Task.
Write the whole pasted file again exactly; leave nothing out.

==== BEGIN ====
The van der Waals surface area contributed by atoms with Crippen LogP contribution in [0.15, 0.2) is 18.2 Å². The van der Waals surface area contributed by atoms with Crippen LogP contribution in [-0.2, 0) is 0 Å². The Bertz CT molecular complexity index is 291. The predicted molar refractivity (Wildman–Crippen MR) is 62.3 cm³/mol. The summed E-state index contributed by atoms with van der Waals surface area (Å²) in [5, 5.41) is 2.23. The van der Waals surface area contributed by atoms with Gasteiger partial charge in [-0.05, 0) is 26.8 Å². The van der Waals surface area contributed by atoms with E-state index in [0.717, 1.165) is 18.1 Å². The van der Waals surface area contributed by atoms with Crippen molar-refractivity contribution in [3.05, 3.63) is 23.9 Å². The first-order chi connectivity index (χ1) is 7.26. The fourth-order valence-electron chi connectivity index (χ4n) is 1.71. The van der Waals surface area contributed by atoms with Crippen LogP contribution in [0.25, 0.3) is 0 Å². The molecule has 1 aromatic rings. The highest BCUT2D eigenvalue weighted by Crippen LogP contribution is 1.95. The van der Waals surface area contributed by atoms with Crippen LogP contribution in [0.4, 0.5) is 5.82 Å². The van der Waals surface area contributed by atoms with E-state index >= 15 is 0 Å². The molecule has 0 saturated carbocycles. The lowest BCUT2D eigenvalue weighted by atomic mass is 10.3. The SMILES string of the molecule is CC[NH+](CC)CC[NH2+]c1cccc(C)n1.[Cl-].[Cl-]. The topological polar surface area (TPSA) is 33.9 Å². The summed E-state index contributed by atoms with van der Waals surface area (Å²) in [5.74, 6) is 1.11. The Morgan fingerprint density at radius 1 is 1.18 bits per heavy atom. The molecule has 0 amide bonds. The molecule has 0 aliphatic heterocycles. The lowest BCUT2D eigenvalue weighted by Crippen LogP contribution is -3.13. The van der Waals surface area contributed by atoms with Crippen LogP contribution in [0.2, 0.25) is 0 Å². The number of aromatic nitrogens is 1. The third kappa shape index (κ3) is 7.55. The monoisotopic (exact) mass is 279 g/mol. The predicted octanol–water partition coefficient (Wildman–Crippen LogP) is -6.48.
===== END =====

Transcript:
The van der Waals surface area contributed by atoms with Crippen LogP contribution in [0.15, 0.2) is 18.2 Å². The van der Waals surface area contributed by atoms with Crippen LogP contribution in [-0.2, 0) is 0 Å². The Bertz CT molecular complexity index is 291. The predicted molar refractivity (Wildman–Crippen MR) is 62.3 cm³/mol. The summed E-state index contributed by atoms with van der Waals surface area (Å²) in [5, 5.41) is 2.23. The van der Waals surface area contributed by atoms with Gasteiger partial charge in [-0.05, 0) is 26.8 Å². The van der Waals surface area contributed by atoms with E-state index in [0.717, 1.165) is 18.1 Å². The van der Waals surface area contributed by atoms with Crippen molar-refractivity contribution in [3.05, 3.63) is 23.9 Å². The first-order chi connectivity index (χ1) is 7.26. The fourth-order valence-electron chi connectivity index (χ4n) is 1.71. The van der Waals surface area contributed by atoms with Crippen LogP contribution in [0.25, 0.3) is 0 Å². The molecule has 1 aromatic rings. The highest BCUT2D eigenvalue weighted by Crippen LogP contribution is 1.95. The van der Waals surface area contributed by atoms with Crippen LogP contribution in [0.4, 0.5) is 5.82 Å². The van der Waals surface area contributed by atoms with E-state index >= 15 is 0 Å². The molecule has 0 saturated carbocycles. The lowest BCUT2D eigenvalue weighted by atomic mass is 10.3. The SMILES string of the molecule is CC[NH+](CC)CC[NH2+]c1cccc(C)n1.[Cl-].[Cl-]. The topological polar surface area (TPSA) is 33.9 Å². The summed E-state index contributed by atoms with van der Waals surface area (Å²) in [5.74, 6) is 1.11. The Morgan fingerprint density at radius 1 is 1.18 bits per heavy atom. The molecule has 0 amide bonds. The molecule has 0 aliphatic heterocycles. The lowest BCUT2D eigenvalue weighted by Crippen LogP contribution is -3.13. The van der Waals surface area contributed by atoms with Crippen LogP contribution in [0.2, 0.25) is 0 Å². The number of aromatic nitrogens is 1. The third kappa shape index (κ3) is 7.55. The monoisotopic (exact) mass is 279 g/mol. The predicted octanol–water partition coefficient (Wildman–Crippen LogP) is -6.48.